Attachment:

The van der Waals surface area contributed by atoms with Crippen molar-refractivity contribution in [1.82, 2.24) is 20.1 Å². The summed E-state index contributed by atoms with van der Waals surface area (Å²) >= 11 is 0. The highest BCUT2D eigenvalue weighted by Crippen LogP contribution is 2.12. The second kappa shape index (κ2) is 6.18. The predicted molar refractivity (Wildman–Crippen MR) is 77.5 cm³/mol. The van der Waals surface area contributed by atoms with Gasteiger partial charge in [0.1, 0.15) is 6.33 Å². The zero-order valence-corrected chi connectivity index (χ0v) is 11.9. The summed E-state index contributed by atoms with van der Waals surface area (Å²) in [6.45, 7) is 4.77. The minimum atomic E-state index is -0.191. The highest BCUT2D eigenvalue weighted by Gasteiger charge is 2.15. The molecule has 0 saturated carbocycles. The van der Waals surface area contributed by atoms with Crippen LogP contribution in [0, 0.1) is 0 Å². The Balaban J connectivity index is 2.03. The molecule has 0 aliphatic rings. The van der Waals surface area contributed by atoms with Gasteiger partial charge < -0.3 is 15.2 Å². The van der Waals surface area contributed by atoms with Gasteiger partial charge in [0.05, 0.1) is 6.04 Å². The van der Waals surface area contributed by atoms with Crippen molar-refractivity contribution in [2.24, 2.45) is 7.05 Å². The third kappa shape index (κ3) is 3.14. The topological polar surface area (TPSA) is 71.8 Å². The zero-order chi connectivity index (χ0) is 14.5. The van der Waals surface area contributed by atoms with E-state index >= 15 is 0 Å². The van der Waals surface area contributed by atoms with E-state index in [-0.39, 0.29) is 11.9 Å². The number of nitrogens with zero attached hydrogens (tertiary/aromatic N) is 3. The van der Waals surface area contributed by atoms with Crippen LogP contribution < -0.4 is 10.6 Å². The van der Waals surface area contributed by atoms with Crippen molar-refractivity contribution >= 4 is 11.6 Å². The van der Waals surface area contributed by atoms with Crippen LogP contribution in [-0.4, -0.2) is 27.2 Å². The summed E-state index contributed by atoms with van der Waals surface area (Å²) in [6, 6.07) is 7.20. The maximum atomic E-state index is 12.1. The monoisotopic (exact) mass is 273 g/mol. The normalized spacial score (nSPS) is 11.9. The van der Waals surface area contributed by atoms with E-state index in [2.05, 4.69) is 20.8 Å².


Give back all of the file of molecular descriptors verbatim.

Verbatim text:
The van der Waals surface area contributed by atoms with Crippen molar-refractivity contribution in [1.82, 2.24) is 20.1 Å². The summed E-state index contributed by atoms with van der Waals surface area (Å²) >= 11 is 0. The highest BCUT2D eigenvalue weighted by Crippen LogP contribution is 2.12. The second kappa shape index (κ2) is 6.18. The predicted molar refractivity (Wildman–Crippen MR) is 77.5 cm³/mol. The van der Waals surface area contributed by atoms with Gasteiger partial charge in [0.1, 0.15) is 6.33 Å². The zero-order valence-corrected chi connectivity index (χ0v) is 11.9. The summed E-state index contributed by atoms with van der Waals surface area (Å²) in [6.45, 7) is 4.77. The minimum atomic E-state index is -0.191. The highest BCUT2D eigenvalue weighted by Gasteiger charge is 2.15. The molecule has 0 saturated carbocycles. The van der Waals surface area contributed by atoms with Crippen LogP contribution in [0, 0.1) is 0 Å². The Balaban J connectivity index is 2.03. The molecule has 0 aliphatic rings. The van der Waals surface area contributed by atoms with Gasteiger partial charge < -0.3 is 15.2 Å². The van der Waals surface area contributed by atoms with Gasteiger partial charge in [0.05, 0.1) is 6.04 Å². The van der Waals surface area contributed by atoms with Crippen molar-refractivity contribution in [2.24, 2.45) is 7.05 Å². The third kappa shape index (κ3) is 3.14. The topological polar surface area (TPSA) is 71.8 Å². The zero-order chi connectivity index (χ0) is 14.5. The van der Waals surface area contributed by atoms with E-state index >= 15 is 0 Å². The van der Waals surface area contributed by atoms with E-state index in [-0.39, 0.29) is 11.9 Å². The number of nitrogens with zero attached hydrogens (tertiary/aromatic N) is 3. The van der Waals surface area contributed by atoms with Crippen LogP contribution < -0.4 is 10.6 Å². The van der Waals surface area contributed by atoms with Crippen molar-refractivity contribution >= 4 is 11.6 Å². The van der Waals surface area contributed by atoms with Crippen LogP contribution in [-0.4, -0.2) is 27.2 Å². The summed E-state index contributed by atoms with van der Waals surface area (Å²) in [6, 6.07) is 7.20. The maximum atomic E-state index is 12.1. The monoisotopic (exact) mass is 273 g/mol. The normalized spacial score (nSPS) is 11.9. The van der Waals surface area contributed by atoms with E-state index in [2.05, 4.69) is 20.8 Å².